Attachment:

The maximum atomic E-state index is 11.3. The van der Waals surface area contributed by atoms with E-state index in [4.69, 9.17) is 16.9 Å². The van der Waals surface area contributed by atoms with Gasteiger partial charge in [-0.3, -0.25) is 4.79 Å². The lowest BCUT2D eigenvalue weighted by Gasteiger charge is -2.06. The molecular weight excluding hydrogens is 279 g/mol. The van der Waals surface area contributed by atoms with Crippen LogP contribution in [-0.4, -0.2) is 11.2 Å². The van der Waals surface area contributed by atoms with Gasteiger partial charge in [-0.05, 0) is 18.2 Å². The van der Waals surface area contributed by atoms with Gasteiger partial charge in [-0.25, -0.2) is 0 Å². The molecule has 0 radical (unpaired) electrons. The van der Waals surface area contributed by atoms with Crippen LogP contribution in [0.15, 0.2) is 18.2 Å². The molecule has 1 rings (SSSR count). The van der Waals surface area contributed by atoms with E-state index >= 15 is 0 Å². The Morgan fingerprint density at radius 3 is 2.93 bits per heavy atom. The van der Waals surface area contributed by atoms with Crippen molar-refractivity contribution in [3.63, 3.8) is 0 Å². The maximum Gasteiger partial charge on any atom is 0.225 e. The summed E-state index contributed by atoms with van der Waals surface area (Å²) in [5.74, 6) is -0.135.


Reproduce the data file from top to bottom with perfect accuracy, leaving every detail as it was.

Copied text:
The maximum atomic E-state index is 11.3. The van der Waals surface area contributed by atoms with E-state index in [4.69, 9.17) is 16.9 Å². The van der Waals surface area contributed by atoms with Gasteiger partial charge in [-0.3, -0.25) is 4.79 Å². The lowest BCUT2D eigenvalue weighted by Gasteiger charge is -2.06. The molecular weight excluding hydrogens is 279 g/mol. The van der Waals surface area contributed by atoms with Crippen LogP contribution in [-0.4, -0.2) is 11.2 Å². The van der Waals surface area contributed by atoms with Gasteiger partial charge in [-0.05, 0) is 18.2 Å². The van der Waals surface area contributed by atoms with Gasteiger partial charge in [-0.25, -0.2) is 0 Å². The molecule has 0 radical (unpaired) electrons. The van der Waals surface area contributed by atoms with Crippen LogP contribution in [0.15, 0.2) is 18.2 Å². The molecule has 1 rings (SSSR count). The van der Waals surface area contributed by atoms with E-state index >= 15 is 0 Å². The Morgan fingerprint density at radius 3 is 2.93 bits per heavy atom. The van der Waals surface area contributed by atoms with Crippen molar-refractivity contribution in [3.63, 3.8) is 0 Å². The maximum Gasteiger partial charge on any atom is 0.225 e. The summed E-state index contributed by atoms with van der Waals surface area (Å²) in [5.74, 6) is -0.135.